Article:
Hail__Caesar__BrolinNow you see here lies the problem … there’s a lot of things going on here; Scarlett Johansson appears as a tough-talking pregnant starlet whose lack of a husband puts her image (and that of the studio) in question.  Also twin reporters turn up trying to dish the dirt on Baird Whitlock’s past and a dim-witted western star get’s the opportunity to do his first speaking part in a new movie. Oh and there’s some dancing sailors too, headed by Channing Tatum.  Yet despite these admittedly colourful characters, along with Clooney they’re written so one dimensional that it was really hard to care about any them.  Johansson, considering she’s one of the most bankable actresses around at the moment gets two redundant scenes, and Clooney’s plot is more perplexing and confusing than gripping.

The movie isn’t without it’s moments though. It looks fantastic (thanks to regular collaborator Roger Deakins) and behind the scenes segments of movies being made will always pull me in.  The dialogue at times is also pretty comical (a meeting with various representatives of different religious faiths to discuss a biblical epic is a stand out).  Yet the comedy isn’t strong enough to hide the fact the movie fails to go anywhere even remotely interesting and no attention to set design, costumes or musical numbers can make up for such a glaring flaw.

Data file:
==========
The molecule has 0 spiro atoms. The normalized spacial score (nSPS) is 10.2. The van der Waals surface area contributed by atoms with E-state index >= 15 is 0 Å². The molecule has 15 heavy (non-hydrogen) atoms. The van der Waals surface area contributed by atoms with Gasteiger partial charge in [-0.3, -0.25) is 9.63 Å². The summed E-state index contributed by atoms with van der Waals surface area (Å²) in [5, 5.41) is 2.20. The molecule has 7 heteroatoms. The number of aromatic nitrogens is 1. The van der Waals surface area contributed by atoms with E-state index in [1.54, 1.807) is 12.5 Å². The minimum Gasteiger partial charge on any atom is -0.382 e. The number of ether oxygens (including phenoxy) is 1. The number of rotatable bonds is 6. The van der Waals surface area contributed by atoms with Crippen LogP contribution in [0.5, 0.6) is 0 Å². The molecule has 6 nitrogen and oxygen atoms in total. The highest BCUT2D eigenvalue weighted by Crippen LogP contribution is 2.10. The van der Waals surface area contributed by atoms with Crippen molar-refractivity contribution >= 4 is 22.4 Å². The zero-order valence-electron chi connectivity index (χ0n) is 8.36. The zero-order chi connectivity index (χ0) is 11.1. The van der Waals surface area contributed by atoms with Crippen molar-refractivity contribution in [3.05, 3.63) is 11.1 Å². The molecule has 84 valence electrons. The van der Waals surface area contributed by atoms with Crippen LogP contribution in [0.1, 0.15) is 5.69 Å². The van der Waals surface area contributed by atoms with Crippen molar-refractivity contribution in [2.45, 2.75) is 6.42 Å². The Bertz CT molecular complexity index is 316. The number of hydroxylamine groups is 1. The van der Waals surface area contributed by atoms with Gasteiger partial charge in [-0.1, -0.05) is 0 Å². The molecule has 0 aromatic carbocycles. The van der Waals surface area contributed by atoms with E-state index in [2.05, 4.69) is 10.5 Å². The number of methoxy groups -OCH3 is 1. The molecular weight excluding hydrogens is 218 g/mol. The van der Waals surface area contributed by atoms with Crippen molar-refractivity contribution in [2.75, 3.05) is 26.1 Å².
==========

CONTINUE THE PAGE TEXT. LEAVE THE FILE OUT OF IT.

Verdict: 2 /5

White House Down


Viewed – 25 January 2014  Pay-per-view

Approaching this you get the feeling it’s going to immediately be what the latest Die Hard movie wasn’t … as in an actual Die Hard movie. Channing Tatum goes to the White House for an interview to become a Secret Service agent, bringing his plucky daughter along because she’s up on her politics and kinda has a thing for current President Jamie Foxx.  Yet whilst at the big white building, a group of terrorists attack and as you can imagine, Tatum is the only man who might be able to get the President out alive.